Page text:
Rock Hackshaw's blog
Back in the summer of 2003, freshman NYC council member James Davis was shot to death in the NYC council chambers at City Hall; mere moments before a stated meeting of the council was called to order. The most poignant memory of that terrible event was probably that of a distraught Geoffrey Davis (James’s younger brother) continuously sobbing:”they assassinated my brother; they assassinated my brother”. Television-news coverage showed the palpable grief. The pain was real. James and his younger brother Geoffrey were real close. James was Geoffrey’s first hero.
As I said before: truth by its very nature is controversial. And since my first column with this title, I have had to defend a president of whom I have been critical at times; and with whom I disagree on quite a wide range of policy-approaches and position-takes in both foreign-policy and domestic spheres. Look; I am a man who loves to give Jack his jacket and Jim his gym shoes: thus I must give President Barack Obama his props (as they say in the hood).
After migrating to the USA, I found that one of the most frustrating aspects of being born on the island of Trinidad (the Republic of Trinidad and Tobago), was coming to terms with the reality that there is a misplaced arrogance afflicting too many nationals and ex-patriots. Many people from Trinidad and Tobago (TNT) walk around with the foolish notion that they are oh so much smarter than the average person in the international arena. Fact is this: the reverse might be closer to the truth.
Relative to its impressive historical development, capitalism is presently in a crisis: no doubt. Truth be told, it has been in crisis for decades; but you wouldn’t know this if mainstream media has been your exclusive information-delivery system all this time.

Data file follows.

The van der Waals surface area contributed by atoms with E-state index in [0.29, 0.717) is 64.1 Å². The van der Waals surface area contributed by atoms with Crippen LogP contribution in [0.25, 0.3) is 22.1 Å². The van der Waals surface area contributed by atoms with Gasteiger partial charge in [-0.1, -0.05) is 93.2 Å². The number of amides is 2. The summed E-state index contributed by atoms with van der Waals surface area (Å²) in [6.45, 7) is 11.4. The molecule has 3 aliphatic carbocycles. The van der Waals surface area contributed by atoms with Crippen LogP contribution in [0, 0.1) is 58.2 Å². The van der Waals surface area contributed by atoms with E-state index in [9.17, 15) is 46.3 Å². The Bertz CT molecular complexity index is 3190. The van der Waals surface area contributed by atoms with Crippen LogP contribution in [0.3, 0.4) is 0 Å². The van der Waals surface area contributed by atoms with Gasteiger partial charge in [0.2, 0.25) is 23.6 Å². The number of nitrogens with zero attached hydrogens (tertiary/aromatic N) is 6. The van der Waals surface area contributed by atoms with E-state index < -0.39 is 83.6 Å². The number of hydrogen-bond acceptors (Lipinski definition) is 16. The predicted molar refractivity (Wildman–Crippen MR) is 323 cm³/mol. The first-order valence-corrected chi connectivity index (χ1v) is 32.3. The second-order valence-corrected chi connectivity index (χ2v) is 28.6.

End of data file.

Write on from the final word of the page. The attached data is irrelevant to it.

Many people wonder why Republican legislators and Tea-Party members are so hard on President Obama. Frederick Douglass may have given us the answer 128 years ago:
A few months ago I wrote a column imploring Anthony Wiener not to resign his office. Many short-sighted democrats took umbrage; some of these very Dems were vociferously defending Bill Clinton during “Monicagate” without seeing the contradiction now. Back then I was a lonely voice saying Clinton should step down from the presidency since it was the decent thing to do.
I always know when a column has touched some raw nerves: the phones start ringing almost as soon as the column is e-mailed; long before it even goes public/viral/lol. And that’s when I usually have to defend my thesis or ”splain” myself like the deceased Lucille Ball. My last column- primarily about the potential Ed Towns v. Hakeem Jeffries congressional primary next year- brought some strange calls and e-mails. So let me expound on some of the things I wrote there and even throw in some other kibbles and bits.
Look; I know that an official statement hasn’t been released, so I expect the usual coy denials will be forthcoming when mainstream-media sources dig into this topic later this week. I am going to put my credibility on the line here: Hakeem Jeffries has decided to challenge Ed Towns for the 10th congressional seat in next year’s primary.
So how do I know? Well……………….…………..ancient Chinese secret/lol.